The Nassau Coliseum is seen from the roof of the...

The Nassau Coliseum is seen from the roof of the Marriott Hotel in Uniondale. (July 14, 2011) Credit: Newsday / John Paraskevas

SMG, the company operating the county's Nassau Veterans Memorial Coliseum in Uniondale, faces a total of $88,000 in proposed fines for asbestos, electrical, chemical and other hazards facing workers at the Coliseum, according to the federal Occupational Safety and Health Administration.

"OSHA's Long Island area office opened an inspection in response to an employee complaint," a news release from the agency said. "Investigators found that maintenance workers and electricians were exposed to asbestos or materials potentially containing asbestos while working in various locations -- including the coliseum's ice plant, catwalks and a loading dock -- and that SMG did not take adequate steps to address the hazards."

The statement noted that these areas are not accessible to the public.

Tom Mulligan, a spokesman for SMG responded: "Nassau County, as owner of the Coliseum, is responsible for asbestos remediation, maintenance and capital improvements. SMG is committed to full compliance with occupational safety regulations and has always worked with the county to help make sure that the Coliseum remains safe for workers and patrons. While SMG is gratified that OSHA did not find any willful violations, we will be contesting the citation.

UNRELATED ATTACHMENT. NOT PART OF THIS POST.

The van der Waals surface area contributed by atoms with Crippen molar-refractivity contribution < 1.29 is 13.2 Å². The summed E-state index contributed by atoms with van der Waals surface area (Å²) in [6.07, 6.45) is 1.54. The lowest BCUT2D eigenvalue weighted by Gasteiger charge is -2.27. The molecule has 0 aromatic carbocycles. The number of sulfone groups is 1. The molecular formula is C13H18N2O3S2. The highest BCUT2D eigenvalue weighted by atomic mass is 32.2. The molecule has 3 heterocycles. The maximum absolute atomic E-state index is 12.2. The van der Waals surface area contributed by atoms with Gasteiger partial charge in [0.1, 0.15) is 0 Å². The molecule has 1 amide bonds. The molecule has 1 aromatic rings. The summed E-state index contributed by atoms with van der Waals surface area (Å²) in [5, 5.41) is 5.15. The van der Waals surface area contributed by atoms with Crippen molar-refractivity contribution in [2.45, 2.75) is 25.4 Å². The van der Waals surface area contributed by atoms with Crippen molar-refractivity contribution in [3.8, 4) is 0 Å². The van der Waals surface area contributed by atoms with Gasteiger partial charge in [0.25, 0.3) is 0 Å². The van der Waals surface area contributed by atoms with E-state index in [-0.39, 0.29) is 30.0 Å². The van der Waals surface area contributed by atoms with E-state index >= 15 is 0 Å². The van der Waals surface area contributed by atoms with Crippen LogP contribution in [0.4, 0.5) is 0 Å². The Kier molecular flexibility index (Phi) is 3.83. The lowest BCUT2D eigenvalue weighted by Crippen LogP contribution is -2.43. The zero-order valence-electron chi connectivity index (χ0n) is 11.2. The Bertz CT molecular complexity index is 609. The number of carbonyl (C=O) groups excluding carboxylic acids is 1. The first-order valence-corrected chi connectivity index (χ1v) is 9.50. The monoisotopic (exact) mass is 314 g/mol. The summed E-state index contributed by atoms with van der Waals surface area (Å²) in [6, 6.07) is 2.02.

"We are pleased to report that the county has remediated the asbestos issues identified by OSHA [on Sept. 20], and it's been confirmed that the air in the Coliseum is safe."

County Attorney John Ciampoli said OSHA's findings are not taken lightly by the county, and that it "will continue to work with SMG to address these issues and protect employees. . . . The Nassau Veterans Memorial Coliseum is aging, [and] a new facility is needed and that is why County Executive [Edward] Mangano is seeking a master developer to build a new sports arena."

At the end of July, 81 Coliseum workers had filed notices of claim for asbestos injuries.

OSHA's release also said it had found "inadequately lighted exit routes, inoperable emergency lighting . . . [and] unsecured liquefied petroleum gas containers," among other problems.

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